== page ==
Last week, Joel Marquis, assistant director of venture programs at the Dingman Center for Entrepreneurship at the University of Maryland’s Robert H. Smith School of Business, took questions from readers about starting and running a new business. Here are excerpts, edited for grammar and clarity.
As a quick background on my role in the Dingman Center: I spend the majority of my time running an angel investment group called the Dingman Center Angels. We invest in start-ups located in the Mid-Atlantic region that are seeking up to $1 million in funding. This involves speaking with tons of entrepreneurs and determining if their start-up is a good fit for our investors. I also help run programs focused on connecting students with start-ups.
Q.I am a current MBA student, also running my start-up on the side. I’m looking for some money to grow the business, but I don’t think I’m quite ready to pitch to investors. How else can I secure some quick funds?
Marquis: I would look to scholarships, grants and business plan competitions. It seems like every university now has some sort of business competition or incubator program, which often times provides funding.
Having said that, the best way to get funding is from your own customers. If you can provide the customer with value right from the start, then you should be able to monetize that customer. Self-funding is the best path possible because then you don’t have to answer to investors or banks.
Q.Where do you typically find the start-ups that present to your group? Do you search for them or do they come looking for you?
Marquis: The answer is both. I source companies and companies come to us. I spend a lot of time on the road, which means going out into the start-up community to meet with entrepreneurs. Luckily, there are many programs and events that attract start-ups such as incubators, pitch events, industry conferences.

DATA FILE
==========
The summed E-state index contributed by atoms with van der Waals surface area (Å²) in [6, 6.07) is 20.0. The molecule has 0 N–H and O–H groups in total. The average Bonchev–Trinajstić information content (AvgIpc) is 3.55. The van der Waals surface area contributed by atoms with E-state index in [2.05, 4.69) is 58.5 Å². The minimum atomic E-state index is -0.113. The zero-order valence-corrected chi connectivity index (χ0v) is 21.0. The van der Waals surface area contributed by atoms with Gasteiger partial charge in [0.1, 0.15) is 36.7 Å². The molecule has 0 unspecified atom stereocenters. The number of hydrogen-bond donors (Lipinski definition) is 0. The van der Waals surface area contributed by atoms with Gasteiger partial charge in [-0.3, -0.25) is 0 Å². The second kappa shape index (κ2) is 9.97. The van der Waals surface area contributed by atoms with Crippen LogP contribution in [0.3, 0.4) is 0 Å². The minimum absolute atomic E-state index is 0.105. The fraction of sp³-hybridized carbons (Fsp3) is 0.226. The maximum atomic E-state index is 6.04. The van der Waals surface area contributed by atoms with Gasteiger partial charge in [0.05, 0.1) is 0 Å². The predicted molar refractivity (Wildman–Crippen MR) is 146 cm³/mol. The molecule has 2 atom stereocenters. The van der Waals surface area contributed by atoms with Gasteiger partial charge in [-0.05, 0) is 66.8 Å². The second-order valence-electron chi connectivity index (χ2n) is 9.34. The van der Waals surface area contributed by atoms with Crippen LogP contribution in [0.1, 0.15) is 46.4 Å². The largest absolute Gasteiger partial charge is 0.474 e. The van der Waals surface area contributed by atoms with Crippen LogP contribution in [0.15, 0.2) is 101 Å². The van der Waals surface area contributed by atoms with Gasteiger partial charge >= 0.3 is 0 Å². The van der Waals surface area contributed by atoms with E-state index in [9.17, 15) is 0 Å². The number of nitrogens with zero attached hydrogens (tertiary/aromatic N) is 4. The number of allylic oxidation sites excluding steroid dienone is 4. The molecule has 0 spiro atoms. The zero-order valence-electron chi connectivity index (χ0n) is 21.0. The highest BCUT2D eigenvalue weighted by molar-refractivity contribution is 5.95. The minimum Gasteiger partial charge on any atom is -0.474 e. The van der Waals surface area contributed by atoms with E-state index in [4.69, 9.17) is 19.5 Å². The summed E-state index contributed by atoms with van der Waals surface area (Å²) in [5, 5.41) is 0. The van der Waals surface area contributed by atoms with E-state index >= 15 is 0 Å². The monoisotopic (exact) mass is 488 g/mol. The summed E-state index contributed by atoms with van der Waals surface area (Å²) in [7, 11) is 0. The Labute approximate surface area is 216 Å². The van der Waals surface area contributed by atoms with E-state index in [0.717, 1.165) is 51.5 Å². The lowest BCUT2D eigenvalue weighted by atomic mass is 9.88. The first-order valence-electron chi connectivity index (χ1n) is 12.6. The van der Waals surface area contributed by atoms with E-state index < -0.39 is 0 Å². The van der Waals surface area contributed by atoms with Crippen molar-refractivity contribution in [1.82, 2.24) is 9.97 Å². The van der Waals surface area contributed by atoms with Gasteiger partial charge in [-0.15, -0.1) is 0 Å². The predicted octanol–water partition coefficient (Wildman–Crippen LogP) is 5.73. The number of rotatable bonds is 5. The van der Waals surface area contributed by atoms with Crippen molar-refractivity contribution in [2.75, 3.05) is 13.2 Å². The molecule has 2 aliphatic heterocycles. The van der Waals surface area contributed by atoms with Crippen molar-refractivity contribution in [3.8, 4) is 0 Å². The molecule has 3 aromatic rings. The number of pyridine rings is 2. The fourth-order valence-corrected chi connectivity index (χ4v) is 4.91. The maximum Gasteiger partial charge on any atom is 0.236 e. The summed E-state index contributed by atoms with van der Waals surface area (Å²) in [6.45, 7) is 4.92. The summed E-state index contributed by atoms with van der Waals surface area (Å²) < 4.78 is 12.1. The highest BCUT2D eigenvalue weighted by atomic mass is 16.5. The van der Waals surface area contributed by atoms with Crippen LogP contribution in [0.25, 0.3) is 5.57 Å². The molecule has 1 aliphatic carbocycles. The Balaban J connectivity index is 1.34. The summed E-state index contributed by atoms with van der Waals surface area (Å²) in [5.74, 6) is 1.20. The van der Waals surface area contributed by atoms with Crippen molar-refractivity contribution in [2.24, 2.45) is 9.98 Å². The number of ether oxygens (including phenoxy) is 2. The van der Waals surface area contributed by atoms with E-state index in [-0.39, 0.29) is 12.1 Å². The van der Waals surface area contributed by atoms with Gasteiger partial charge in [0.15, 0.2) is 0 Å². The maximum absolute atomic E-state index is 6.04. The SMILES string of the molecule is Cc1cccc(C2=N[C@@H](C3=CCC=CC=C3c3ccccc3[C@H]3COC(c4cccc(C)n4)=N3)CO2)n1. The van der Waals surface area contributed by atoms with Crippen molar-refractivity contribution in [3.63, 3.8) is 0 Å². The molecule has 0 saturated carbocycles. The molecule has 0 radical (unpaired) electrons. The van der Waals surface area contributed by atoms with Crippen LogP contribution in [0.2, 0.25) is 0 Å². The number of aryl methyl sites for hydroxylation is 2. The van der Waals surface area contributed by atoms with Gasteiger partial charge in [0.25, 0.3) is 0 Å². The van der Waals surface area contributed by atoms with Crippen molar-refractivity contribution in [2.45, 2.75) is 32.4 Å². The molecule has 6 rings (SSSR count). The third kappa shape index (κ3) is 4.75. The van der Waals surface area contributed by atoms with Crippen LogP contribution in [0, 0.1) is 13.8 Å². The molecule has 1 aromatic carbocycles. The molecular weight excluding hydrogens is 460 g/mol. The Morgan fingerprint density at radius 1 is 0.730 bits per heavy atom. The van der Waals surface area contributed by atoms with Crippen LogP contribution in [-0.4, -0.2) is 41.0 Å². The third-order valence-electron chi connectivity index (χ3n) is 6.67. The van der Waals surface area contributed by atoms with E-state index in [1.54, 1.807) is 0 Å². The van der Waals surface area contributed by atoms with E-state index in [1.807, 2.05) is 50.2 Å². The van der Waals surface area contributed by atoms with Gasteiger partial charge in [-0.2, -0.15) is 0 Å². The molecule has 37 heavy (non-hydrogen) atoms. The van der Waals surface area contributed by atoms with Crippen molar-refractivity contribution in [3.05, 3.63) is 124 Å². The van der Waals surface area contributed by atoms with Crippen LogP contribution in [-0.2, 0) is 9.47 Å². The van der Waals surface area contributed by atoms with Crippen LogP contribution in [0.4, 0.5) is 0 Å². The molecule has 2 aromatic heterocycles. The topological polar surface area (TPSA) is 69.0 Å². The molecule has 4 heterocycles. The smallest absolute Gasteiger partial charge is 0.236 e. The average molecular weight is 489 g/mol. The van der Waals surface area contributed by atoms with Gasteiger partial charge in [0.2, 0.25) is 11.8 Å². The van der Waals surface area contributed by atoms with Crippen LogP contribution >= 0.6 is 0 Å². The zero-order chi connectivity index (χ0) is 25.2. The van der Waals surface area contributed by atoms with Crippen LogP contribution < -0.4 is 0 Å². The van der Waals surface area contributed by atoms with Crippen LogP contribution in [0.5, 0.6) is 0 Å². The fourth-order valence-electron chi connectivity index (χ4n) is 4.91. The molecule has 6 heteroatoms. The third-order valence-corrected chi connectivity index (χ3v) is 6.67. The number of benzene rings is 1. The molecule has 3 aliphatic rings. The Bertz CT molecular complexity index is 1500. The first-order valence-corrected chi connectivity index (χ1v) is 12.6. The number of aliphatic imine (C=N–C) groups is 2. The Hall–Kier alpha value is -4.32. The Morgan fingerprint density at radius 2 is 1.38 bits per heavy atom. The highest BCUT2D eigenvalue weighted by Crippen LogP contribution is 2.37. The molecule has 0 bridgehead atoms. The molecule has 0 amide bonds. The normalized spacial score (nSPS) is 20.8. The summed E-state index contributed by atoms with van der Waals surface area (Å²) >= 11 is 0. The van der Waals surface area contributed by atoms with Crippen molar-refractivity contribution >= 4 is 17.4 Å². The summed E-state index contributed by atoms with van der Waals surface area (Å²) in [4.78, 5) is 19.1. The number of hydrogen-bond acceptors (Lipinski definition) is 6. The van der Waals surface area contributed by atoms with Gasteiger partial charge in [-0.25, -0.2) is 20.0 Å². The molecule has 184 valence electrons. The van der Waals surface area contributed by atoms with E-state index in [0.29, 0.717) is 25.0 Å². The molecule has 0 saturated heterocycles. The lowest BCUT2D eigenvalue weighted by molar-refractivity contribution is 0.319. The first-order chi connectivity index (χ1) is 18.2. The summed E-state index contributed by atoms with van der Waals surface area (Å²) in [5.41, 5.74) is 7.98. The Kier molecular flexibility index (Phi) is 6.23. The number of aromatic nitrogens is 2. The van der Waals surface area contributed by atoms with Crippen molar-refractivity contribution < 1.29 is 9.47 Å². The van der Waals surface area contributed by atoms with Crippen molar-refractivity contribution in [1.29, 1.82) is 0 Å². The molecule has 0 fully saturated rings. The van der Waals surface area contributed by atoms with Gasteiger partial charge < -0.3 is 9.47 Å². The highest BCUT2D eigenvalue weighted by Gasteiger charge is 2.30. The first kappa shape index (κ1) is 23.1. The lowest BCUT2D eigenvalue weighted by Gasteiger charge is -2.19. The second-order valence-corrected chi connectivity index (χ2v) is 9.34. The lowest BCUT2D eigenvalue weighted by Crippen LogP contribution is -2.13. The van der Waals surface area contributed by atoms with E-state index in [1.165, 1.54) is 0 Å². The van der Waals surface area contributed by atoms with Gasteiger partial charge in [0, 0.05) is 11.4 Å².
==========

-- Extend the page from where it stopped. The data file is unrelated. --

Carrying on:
Also the start-up world is still a relatively small network. The power of referrals is huge in early-stage investing. This can be referrals from investors, other start-ups or industry experts. The best way to get a meeting with any investor is from a referral.
Q.I’m 50 years old, have been dabbling in a service-based business (health coaching) for a while. I’d love to grow it into something more, but am clueless. I’ve tried SCORE — they tell me to hang fliers at the gym. Not helpful. I can’t see getting an MBA at this point. Where do I turn so that I can, someday, present to a group such as yours?
Marquis: If you haven’t already, I would recommend getting smart on the lean start-up methodology (Eric Ries), customer development process (Steve Blank) and the business model canvas. This is a common way that entrepreneurs are evaluating and developing their businesses. Going through this process will help you understand your business better and determine what it might take to really grow the business. You don’t need an MBA if you go through this process.
Q.What are some reasons you may turn a company away from pitching in front of your angel investors?